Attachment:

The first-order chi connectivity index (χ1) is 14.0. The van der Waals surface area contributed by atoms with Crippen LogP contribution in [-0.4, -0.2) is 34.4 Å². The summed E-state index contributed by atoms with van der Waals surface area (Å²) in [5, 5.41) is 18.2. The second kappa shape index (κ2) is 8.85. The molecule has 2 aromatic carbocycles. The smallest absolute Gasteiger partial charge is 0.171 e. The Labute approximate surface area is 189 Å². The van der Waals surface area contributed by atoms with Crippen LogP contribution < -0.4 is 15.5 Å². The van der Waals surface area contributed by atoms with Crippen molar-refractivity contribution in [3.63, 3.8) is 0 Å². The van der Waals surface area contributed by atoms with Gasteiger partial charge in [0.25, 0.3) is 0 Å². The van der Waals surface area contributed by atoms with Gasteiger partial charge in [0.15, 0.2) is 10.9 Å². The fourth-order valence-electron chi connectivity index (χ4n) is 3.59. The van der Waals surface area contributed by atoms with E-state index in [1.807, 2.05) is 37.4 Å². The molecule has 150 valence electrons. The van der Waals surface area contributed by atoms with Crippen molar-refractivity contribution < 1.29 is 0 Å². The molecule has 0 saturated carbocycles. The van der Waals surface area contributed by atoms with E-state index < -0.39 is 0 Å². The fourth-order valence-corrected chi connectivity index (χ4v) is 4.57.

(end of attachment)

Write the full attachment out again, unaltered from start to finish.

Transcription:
The first-order chi connectivity index (χ1) is 14.0. The van der Waals surface area contributed by atoms with Crippen LogP contribution in [-0.4, -0.2) is 34.4 Å². The summed E-state index contributed by atoms with van der Waals surface area (Å²) in [5, 5.41) is 18.2. The second kappa shape index (κ2) is 8.85. The molecule has 2 aromatic carbocycles. The smallest absolute Gasteiger partial charge is 0.171 e. The Labute approximate surface area is 189 Å². The van der Waals surface area contributed by atoms with Crippen LogP contribution < -0.4 is 15.5 Å². The van der Waals surface area contributed by atoms with Crippen molar-refractivity contribution in [3.63, 3.8) is 0 Å². The van der Waals surface area contributed by atoms with Gasteiger partial charge in [0.25, 0.3) is 0 Å². The van der Waals surface area contributed by atoms with Gasteiger partial charge in [0.15, 0.2) is 10.9 Å². The fourth-order valence-electron chi connectivity index (χ4n) is 3.59. The van der Waals surface area contributed by atoms with E-state index in [1.807, 2.05) is 37.4 Å². The molecule has 150 valence electrons. The van der Waals surface area contributed by atoms with Crippen molar-refractivity contribution < 1.29 is 0 Å². The molecule has 0 saturated carbocycles. The van der Waals surface area contributed by atoms with E-state index < -0.39 is 0 Å². The fourth-order valence-corrected chi connectivity index (χ4v) is 4.57.